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A Weekend Bagel Pop-Up in Logan Circle Helps an Accomplished Chef Stay Busy

Rob Rubba is playing with dough at Estadio while waiting to open Oyster Oyster

Chef Rob Rubba’s bagels at Estadio’s new impromptu pop-up.
Chef Rob Rubba’s bagels at Estadio’s new impromptu pop-up.
Rob Rubba/Estadio
Tierney Plumb is the editor of Eater DC, covering all things food and drink around the nation's capital.

As more D.C. restaurants diversify takeout options to keep some revenue coming in during the coronavirus pandemic, longtime tapas go-to Estadio has turned to hosting a weekend bagel pop-up in Logan Circle.

Dubbed Scrappy’s, the project gives chef Rob Rubba something to do while he waits to open his mostly vegetarian restaurant, Oyster Oyster, in Shaw. On Sunday, a test-run of Scrappy’s was a success. Rubba sold out of 150 bagels in three hours. The next takeout takeover is scheduled for Saturday, March 28, and Sunday, March 29, from 11 a.m. until 3 p.m. Bagels ($2.25 each) can be taken home and frozen, too.

The short menu includes everything, sea salt, and sesame bagels alongside 8-ounce containers of spreads like lox schmear, French toast butter, and baba ghanoush. Rubba will add a bagel sandwich next weekend. Scrappy’s will also offer to-go quarts of bloody marys and fresh-squeezed orange juice for DIY mimosas.

“[Rob and I] were brainstorming how to cobble together ways to make our program at Estadio sustainable through this period with skeleton crews,” says Estadio owner Max Kuller, a partner in Oyster Oyster.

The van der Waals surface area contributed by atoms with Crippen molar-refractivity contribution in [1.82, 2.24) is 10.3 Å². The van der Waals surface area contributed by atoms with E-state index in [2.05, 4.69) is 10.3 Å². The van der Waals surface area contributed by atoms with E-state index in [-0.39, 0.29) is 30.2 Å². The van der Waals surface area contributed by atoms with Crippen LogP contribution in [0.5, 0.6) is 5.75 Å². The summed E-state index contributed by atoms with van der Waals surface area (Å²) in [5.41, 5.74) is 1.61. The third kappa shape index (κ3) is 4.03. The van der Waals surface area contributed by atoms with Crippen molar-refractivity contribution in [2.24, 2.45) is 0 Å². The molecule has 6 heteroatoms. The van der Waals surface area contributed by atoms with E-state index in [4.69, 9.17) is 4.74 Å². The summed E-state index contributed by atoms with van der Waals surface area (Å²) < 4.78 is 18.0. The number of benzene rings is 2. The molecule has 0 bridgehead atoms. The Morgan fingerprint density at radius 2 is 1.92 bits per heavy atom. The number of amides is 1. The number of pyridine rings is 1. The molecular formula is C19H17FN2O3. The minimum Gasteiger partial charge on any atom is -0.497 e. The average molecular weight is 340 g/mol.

When Rubba was 14, he worked at a Manhattan Bagel shop in South Jersey. He developed his reputation in D.C. as the founding chef at Hazel, where he became known for serving kimchi gnocchi, zucchini bread with chopped liver, and a best-selling “smoked onion ciabatta” take on pizza.

Rubba lets his bagels rest in the fridge overnight to develop more flavor. The next day, they’re proofed, boiled in seasoned water, and baked in Estadio’s bread ovens.

Bagels are an ideal offering for the cash-conscious consumer currently in lockdown mode at home: They’re $2.25 each and can be stockpiled in a freezer.

The weekend pop-up fills a hole in D.C. while beloved bagel brand Call Your Mother remains closed. In the interim, CYM owners Andrew Dana and Daniela Moreira are posting cooking videos on Instagram and donating all proceeds from online merchandise sales to employees. Sister spot Timber Pizza is doing the same. South American-themed cafe Mercy Me, expected to originally open this spring, is now delayed as a result of the restaurant world coming to a halt.

Oyster Oyster is also awaiting the city to lift a dine-in ban and get its regulatory agencies up and running.

“We were planning to open Oyster Oyster three days ago, as of three weeks ago. So to have that timing was disheartening,” Kuller says.

The Scrappy’s pop-up follows the idea of installing a daytime grab-and-go component to the garage hangout at Oyster Oyster’s space in the City Market at O building. Scrappy’s refers to a goal to use food scraps and a desire to be resourceful in a rough time for the restaurant industry.

Estadio is doing just that by pivoting to a takeout-only model during the week, offering to-go paellas, tapas, and drinks from Monday to Friday (starting tomorrow). A takeout window follows social distancing protocols for people waiting in line. Seafood and veggie paella plates come in three sizes. There’s also large-format gin and tonics from barman Adam Bernbach, along with sangrias, beer, and access to its full wine cellar.

“We are trying to make pricing attractive to keep revenue coming in,” Kuller says, adding “we are hoping business picks up enough to stick with it. Takeout is not coming close to covering costs.”


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